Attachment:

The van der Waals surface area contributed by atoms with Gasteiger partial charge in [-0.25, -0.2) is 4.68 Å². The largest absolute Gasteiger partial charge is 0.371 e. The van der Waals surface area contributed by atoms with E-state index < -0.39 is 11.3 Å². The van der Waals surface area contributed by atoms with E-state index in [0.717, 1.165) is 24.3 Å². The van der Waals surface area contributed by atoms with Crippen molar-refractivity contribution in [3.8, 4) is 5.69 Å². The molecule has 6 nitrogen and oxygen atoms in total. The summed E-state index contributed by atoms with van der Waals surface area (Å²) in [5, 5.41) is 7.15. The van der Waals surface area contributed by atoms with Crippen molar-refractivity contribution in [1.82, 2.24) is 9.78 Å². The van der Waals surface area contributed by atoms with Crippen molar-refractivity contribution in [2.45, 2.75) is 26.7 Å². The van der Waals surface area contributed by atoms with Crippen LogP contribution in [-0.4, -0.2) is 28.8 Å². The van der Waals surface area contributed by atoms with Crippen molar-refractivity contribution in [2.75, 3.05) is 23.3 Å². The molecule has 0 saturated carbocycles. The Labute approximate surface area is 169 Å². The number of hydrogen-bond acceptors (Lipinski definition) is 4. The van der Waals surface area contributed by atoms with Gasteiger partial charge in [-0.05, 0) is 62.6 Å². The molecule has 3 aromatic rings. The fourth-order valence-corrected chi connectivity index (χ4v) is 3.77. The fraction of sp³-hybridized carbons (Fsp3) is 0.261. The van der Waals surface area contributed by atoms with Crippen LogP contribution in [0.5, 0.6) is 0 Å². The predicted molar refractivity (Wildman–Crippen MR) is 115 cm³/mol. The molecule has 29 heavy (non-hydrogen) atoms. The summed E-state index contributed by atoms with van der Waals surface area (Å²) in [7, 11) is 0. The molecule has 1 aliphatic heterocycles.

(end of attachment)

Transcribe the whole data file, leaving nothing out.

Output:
The van der Waals surface area contributed by atoms with Gasteiger partial charge in [-0.25, -0.2) is 4.68 Å². The largest absolute Gasteiger partial charge is 0.371 e. The van der Waals surface area contributed by atoms with E-state index < -0.39 is 11.3 Å². The van der Waals surface area contributed by atoms with E-state index in [0.717, 1.165) is 24.3 Å². The van der Waals surface area contributed by atoms with Crippen molar-refractivity contribution in [3.8, 4) is 5.69 Å². The molecule has 6 nitrogen and oxygen atoms in total. The summed E-state index contributed by atoms with van der Waals surface area (Å²) in [5, 5.41) is 7.15. The van der Waals surface area contributed by atoms with Crippen molar-refractivity contribution in [1.82, 2.24) is 9.78 Å². The van der Waals surface area contributed by atoms with Crippen molar-refractivity contribution in [2.45, 2.75) is 26.7 Å². The van der Waals surface area contributed by atoms with Crippen LogP contribution in [-0.4, -0.2) is 28.8 Å². The van der Waals surface area contributed by atoms with Crippen molar-refractivity contribution in [2.75, 3.05) is 23.3 Å². The molecule has 0 saturated carbocycles. The Labute approximate surface area is 169 Å². The number of hydrogen-bond acceptors (Lipinski definition) is 4. The van der Waals surface area contributed by atoms with Gasteiger partial charge in [-0.05, 0) is 62.6 Å². The molecule has 3 aromatic rings. The fourth-order valence-corrected chi connectivity index (χ4v) is 3.77. The fraction of sp³-hybridized carbons (Fsp3) is 0.261. The van der Waals surface area contributed by atoms with Crippen LogP contribution in [0.5, 0.6) is 0 Å². The predicted molar refractivity (Wildman–Crippen MR) is 115 cm³/mol. The molecule has 29 heavy (non-hydrogen) atoms. The summed E-state index contributed by atoms with van der Waals surface area (Å²) in [7, 11) is 0. The molecule has 1 aliphatic heterocycles.